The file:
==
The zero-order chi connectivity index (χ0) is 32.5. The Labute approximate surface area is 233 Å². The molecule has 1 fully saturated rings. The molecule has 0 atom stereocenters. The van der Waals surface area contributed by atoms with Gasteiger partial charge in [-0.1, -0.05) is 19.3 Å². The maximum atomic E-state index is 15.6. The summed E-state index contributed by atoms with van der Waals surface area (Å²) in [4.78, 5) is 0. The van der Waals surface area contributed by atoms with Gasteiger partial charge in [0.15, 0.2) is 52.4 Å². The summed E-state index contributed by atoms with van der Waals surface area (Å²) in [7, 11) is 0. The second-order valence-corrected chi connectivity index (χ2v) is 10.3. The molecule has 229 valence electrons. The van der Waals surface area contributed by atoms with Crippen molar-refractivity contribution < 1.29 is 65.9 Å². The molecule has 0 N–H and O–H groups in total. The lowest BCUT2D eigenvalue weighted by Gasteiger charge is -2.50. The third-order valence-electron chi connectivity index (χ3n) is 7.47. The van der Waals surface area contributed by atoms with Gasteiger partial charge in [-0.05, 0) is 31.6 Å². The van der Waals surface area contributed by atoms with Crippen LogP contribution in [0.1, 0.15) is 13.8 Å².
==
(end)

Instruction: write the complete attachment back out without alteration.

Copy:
The zero-order chi connectivity index (χ0) is 32.5. The Labute approximate surface area is 233 Å². The molecule has 1 fully saturated rings. The molecule has 0 atom stereocenters. The van der Waals surface area contributed by atoms with Gasteiger partial charge in [-0.1, -0.05) is 19.3 Å². The maximum atomic E-state index is 15.6. The summed E-state index contributed by atoms with van der Waals surface area (Å²) in [4.78, 5) is 0. The van der Waals surface area contributed by atoms with Gasteiger partial charge in [0.15, 0.2) is 52.4 Å². The summed E-state index contributed by atoms with van der Waals surface area (Å²) in [7, 11) is 0. The second-order valence-corrected chi connectivity index (χ2v) is 10.3. The molecule has 229 valence electrons. The van der Waals surface area contributed by atoms with Crippen molar-refractivity contribution < 1.29 is 65.9 Å². The molecule has 0 N–H and O–H groups in total. The lowest BCUT2D eigenvalue weighted by Gasteiger charge is -2.50. The third-order valence-electron chi connectivity index (χ3n) is 7.47. The van der Waals surface area contributed by atoms with Gasteiger partial charge in [-0.05, 0) is 31.6 Å². The van der Waals surface area contributed by atoms with Crippen LogP contribution in [0.1, 0.15) is 13.8 Å².